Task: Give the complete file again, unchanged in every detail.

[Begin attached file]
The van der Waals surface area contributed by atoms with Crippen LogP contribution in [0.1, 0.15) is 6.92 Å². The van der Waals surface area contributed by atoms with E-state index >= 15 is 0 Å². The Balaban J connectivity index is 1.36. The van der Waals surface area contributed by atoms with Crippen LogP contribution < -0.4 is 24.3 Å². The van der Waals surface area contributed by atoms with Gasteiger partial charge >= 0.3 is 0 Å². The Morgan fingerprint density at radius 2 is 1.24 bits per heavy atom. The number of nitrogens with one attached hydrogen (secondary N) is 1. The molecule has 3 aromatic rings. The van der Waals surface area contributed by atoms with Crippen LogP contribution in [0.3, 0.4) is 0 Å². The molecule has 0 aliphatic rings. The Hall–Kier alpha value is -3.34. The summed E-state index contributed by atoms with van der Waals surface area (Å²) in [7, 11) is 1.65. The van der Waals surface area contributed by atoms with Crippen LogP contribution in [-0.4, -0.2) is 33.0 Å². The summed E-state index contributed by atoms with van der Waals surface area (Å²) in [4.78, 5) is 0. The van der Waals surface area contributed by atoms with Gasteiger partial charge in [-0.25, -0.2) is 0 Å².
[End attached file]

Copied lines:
The van der Waals surface area contributed by atoms with Crippen LogP contribution in [0.1, 0.15) is 6.92 Å². The van der Waals surface area contributed by atoms with E-state index >= 15 is 0 Å². The Balaban J connectivity index is 1.36. The van der Waals surface area contributed by atoms with Crippen LogP contribution < -0.4 is 24.3 Å². The van der Waals surface area contributed by atoms with Gasteiger partial charge >= 0.3 is 0 Å². The Morgan fingerprint density at radius 2 is 1.24 bits per heavy atom. The number of nitrogens with one attached hydrogen (secondary N) is 1. The molecule has 3 aromatic rings. The van der Waals surface area contributed by atoms with Crippen LogP contribution in [0.3, 0.4) is 0 Å². The molecule has 0 aliphatic rings. The Hall–Kier alpha value is -3.34. The summed E-state index contributed by atoms with van der Waals surface area (Å²) in [7, 11) is 1.65. The van der Waals surface area contributed by atoms with Crippen LogP contribution in [-0.4, -0.2) is 33.0 Å². The summed E-state index contributed by atoms with van der Waals surface area (Å²) in [4.78, 5) is 0. The van der Waals surface area contributed by atoms with Gasteiger partial charge in [-0.25, -0.2) is 0 Å².